My diagnosis in review

Lately friends I used to work with or go to school with are contacting me after finding me on LinkedIn, little blasts from my past. And I started thinking about my life ten, even twenty, years ago. Would I have done anything more or differently if I had known for sure that my health would decline?

I was working as a waitress when I was diagnosed in 1991. I did yoga, got a motorcycle and kept my beat-up Converse high-tops with the idea that if I became wheelchair-bound I would at least wear them to show I used to walk.

As it became apparent that I wasn't going to be immediately crippled, I threw out the shoes and continued pursuing my love of libraries. I got my advanced degree in Library and Information Science in 1999. Always I was ruefully aware that my deterioration was a possibility but it didn't seem likely. I looked and felt fine.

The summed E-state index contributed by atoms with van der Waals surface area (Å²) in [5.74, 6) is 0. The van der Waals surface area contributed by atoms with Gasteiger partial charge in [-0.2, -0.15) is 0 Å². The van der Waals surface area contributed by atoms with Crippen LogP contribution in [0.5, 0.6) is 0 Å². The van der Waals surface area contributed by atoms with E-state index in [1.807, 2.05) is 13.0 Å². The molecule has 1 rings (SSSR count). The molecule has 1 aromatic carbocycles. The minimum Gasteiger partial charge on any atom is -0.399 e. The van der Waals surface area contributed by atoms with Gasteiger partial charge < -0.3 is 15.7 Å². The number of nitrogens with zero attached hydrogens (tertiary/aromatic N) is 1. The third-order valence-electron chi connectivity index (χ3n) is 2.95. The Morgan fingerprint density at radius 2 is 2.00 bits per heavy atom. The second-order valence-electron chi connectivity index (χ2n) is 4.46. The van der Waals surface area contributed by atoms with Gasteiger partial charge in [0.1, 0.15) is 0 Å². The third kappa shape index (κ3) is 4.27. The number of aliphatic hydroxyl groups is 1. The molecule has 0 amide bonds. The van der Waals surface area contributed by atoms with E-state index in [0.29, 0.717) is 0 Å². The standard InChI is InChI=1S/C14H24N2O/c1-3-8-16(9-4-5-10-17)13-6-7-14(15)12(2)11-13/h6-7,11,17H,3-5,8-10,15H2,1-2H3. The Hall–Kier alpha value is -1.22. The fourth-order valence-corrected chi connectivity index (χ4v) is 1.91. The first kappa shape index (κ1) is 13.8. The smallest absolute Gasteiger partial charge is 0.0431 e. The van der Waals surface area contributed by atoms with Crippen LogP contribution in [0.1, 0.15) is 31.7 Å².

When I first moved here in 2001, I used to walk several blocks down to the ocean with friends and to a nearby coffee-shop on the weekends. Very soon, I started to need a nap when I got home, that even the slight uphill trek back to my house tired me out. And that was only seven years ago. I couldn't do it at all now.

It's hard to know how to tell people that my walking has deteriorated so much, that I need a scooter to visit a farmers' or flea market. But I don't think I would've done anything differently, maybe just been more aware and appreciative of the things I was able to do at the time.

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